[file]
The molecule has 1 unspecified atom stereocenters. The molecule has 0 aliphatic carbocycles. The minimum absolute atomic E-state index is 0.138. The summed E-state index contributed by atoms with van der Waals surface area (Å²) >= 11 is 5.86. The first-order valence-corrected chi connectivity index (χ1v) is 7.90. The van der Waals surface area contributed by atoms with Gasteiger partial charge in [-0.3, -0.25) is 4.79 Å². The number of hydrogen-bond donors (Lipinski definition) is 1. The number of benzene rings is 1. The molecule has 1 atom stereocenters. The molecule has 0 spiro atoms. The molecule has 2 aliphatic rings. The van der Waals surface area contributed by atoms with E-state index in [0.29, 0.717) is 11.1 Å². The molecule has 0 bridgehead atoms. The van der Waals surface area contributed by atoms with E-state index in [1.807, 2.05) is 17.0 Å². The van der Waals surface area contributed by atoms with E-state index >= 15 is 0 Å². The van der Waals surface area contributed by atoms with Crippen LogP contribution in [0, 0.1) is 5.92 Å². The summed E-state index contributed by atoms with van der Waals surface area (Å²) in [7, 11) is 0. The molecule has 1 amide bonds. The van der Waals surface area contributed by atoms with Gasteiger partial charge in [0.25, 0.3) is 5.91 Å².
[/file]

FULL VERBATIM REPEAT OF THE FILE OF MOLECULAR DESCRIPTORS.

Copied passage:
The molecule has 1 unspecified atom stereocenters. The molecule has 0 aliphatic carbocycles. The minimum absolute atomic E-state index is 0.138. The summed E-state index contributed by atoms with van der Waals surface area (Å²) >= 11 is 5.86. The first-order valence-corrected chi connectivity index (χ1v) is 7.90. The van der Waals surface area contributed by atoms with Gasteiger partial charge in [-0.3, -0.25) is 4.79 Å². The number of hydrogen-bond donors (Lipinski definition) is 1. The number of benzene rings is 1. The molecule has 1 atom stereocenters. The molecule has 0 spiro atoms. The molecule has 2 aliphatic rings. The van der Waals surface area contributed by atoms with E-state index in [0.29, 0.717) is 11.1 Å². The molecule has 0 bridgehead atoms. The van der Waals surface area contributed by atoms with E-state index in [1.807, 2.05) is 17.0 Å². The van der Waals surface area contributed by atoms with E-state index >= 15 is 0 Å². The van der Waals surface area contributed by atoms with Crippen LogP contribution in [0, 0.1) is 5.92 Å². The summed E-state index contributed by atoms with van der Waals surface area (Å²) in [7, 11) is 0. The molecule has 1 amide bonds. The van der Waals surface area contributed by atoms with Gasteiger partial charge in [0.25, 0.3) is 5.91 Å².